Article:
for boys but not girls. In addition, school support signifi-
nificant (see Table 3). Most notably, for boys, support from
cantly predicted higher self-esteem in girls but not boys.
parents and classmates no longer predicted anxiety, support
The effect size for the unique variance of individual
from parents no longer predicted attitude toward school,
sources, i.e., the squared semi-partial correlation, was small
support from teachers no longer predicted depressive
for all analyses (Cohen 1992). Differences in the concur-
symptoms or self-esteem, and support from close friends
rent unique effects of sources between boys and girls were
and school personnel no longer predicted depressive
tested by statistically comparing the regression coefficients
symptoms and attitude toward school. These results sup-
from the two subsamples (Cohen and Cohen 1983). The
ported Hypothesis 1b for girls, which predicted that support
unique effect of classmates’ support on anxiety and
from parents, teachers and classmates would continue to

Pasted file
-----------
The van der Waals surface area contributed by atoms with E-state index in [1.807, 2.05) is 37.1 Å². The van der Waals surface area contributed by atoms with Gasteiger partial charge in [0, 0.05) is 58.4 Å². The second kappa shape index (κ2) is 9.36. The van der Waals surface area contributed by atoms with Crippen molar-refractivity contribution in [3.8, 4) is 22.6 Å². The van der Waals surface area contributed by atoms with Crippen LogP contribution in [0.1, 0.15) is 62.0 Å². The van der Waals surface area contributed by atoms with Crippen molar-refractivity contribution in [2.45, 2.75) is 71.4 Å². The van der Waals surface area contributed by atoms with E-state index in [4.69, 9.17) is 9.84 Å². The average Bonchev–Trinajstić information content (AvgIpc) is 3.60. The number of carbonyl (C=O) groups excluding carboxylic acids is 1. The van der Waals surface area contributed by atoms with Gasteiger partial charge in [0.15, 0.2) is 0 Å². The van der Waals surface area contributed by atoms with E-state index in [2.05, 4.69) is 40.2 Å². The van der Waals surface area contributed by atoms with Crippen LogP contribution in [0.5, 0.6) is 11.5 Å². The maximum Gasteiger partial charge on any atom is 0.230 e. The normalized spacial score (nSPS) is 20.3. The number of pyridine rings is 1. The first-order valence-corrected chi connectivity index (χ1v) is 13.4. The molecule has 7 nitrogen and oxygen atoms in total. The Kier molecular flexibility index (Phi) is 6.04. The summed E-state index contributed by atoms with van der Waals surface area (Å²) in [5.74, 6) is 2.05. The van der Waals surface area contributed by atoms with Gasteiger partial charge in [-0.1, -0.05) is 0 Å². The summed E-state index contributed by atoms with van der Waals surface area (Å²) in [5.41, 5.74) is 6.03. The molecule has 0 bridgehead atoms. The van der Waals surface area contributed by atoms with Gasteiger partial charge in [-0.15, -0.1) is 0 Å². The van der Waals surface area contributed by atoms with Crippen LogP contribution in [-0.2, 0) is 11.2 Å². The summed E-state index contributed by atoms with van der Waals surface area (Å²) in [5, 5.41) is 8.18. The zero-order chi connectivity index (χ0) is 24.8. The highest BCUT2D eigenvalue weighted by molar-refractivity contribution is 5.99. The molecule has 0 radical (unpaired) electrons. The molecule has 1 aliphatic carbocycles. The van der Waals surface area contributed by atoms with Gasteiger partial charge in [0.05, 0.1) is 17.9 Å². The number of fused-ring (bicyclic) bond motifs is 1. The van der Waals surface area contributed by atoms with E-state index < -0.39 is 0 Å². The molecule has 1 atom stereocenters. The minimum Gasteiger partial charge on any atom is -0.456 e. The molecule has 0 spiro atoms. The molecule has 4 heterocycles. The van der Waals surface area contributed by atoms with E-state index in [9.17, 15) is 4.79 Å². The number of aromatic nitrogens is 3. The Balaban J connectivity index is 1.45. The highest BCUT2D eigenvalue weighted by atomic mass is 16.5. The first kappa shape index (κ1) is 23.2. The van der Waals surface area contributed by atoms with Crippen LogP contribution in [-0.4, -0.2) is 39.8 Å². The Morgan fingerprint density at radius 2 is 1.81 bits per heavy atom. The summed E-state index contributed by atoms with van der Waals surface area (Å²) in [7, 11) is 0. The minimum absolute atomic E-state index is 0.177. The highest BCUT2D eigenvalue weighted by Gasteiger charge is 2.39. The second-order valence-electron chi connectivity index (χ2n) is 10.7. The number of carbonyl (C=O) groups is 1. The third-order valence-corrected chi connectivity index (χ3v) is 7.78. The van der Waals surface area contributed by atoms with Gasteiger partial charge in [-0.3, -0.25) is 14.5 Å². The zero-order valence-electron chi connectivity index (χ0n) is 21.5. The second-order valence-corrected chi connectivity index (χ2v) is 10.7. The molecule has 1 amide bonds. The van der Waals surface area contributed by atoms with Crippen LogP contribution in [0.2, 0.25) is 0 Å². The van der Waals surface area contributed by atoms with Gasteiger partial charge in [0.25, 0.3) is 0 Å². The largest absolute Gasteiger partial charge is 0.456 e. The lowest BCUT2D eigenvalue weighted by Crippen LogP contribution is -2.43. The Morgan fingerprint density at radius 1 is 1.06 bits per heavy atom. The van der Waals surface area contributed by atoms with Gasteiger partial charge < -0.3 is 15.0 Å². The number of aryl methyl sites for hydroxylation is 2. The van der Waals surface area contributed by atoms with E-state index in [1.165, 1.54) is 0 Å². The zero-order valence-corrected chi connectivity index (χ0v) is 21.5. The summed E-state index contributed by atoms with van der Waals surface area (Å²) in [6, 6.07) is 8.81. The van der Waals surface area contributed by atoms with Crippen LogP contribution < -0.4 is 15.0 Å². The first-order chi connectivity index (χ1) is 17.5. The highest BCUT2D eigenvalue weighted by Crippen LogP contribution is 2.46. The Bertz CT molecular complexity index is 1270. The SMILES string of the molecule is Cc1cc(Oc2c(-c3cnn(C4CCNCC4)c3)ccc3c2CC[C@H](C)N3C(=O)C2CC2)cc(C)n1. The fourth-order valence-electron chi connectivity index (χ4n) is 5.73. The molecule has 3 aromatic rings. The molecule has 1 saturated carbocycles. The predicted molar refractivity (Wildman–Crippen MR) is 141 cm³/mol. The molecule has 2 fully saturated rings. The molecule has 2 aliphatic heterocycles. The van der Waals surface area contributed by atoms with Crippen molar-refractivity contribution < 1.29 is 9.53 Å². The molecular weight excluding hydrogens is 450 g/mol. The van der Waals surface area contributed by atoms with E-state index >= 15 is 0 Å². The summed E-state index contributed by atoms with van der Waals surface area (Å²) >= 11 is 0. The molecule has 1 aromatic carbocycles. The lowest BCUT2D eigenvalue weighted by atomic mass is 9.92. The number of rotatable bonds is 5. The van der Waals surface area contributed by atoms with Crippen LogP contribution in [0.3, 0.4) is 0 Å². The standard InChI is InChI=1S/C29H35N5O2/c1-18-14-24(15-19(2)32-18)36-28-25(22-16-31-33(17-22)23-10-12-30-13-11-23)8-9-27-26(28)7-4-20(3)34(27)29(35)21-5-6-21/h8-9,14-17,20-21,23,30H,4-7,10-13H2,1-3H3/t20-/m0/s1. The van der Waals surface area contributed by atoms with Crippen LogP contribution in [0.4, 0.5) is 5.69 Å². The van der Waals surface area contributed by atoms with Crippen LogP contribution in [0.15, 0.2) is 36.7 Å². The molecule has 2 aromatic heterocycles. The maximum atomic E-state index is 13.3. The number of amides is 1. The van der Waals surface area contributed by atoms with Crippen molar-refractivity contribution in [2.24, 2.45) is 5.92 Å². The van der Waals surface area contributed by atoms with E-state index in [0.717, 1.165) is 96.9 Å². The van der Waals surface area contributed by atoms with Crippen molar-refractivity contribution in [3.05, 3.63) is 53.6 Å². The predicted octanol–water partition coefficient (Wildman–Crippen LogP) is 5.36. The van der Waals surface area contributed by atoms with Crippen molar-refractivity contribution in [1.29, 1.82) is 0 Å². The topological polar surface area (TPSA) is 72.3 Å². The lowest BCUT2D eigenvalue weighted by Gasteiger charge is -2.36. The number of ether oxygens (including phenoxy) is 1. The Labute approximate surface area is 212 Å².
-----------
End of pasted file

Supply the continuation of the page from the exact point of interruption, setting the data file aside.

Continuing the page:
depressive symptoms was statistically different between
predict depressive symptoms, self-esteem, and attitude
boys and girls (z = 2.92 and 2.95, respectively, p \ .01 for
toward school longitudinally, and partially supported this
both); the unique effect for both was significantly greater
hypothesis for boys.
for boys than girls.
These gender differences in longitudinal associations
were tested for statistical significance with Fisher’s z test
for independent correlations (Cohen and Cohen 1983). The (b) Longitudinal Associations
results demonstrated statistically significant differences in
the longitudinal relationships between parental support Five more regression analyses were conducted with lon-
with attitude toward school (z = 2.78, p \ .01), teacher’s gitudinal data in order to test the robustness of the unique
support with anxiety (z = 2.15, p \ .05), depressive effects over time. In addition to anxiety, depressive
symptoms (z = 2.43, p \ .01) and self-esteem (z = 2.30, symptoms, self-esteem, and attitude toward school, the
p \ .05), and school’s support with anxiety (z = 2.02, year-end GPA was also tested as an outcome in this final
p \ .05) and attitude toward school (z = 2.75, p \ .01). set of analyses. Multiple regression analyses were used,
The results also showed marginally significant gender simultaneously entering the five support subscale scores
differences for the relationship between parental support from Time 1, to predict each of the five outcomes scores
with GPA (z = 1.86, p \ .07), classmates’ support with from Time 2. As with the concurrent analyses, these
GPA (z = 1.89, p \ .07) and close friends’ support with analyses were conducted separately by gender (Table 5).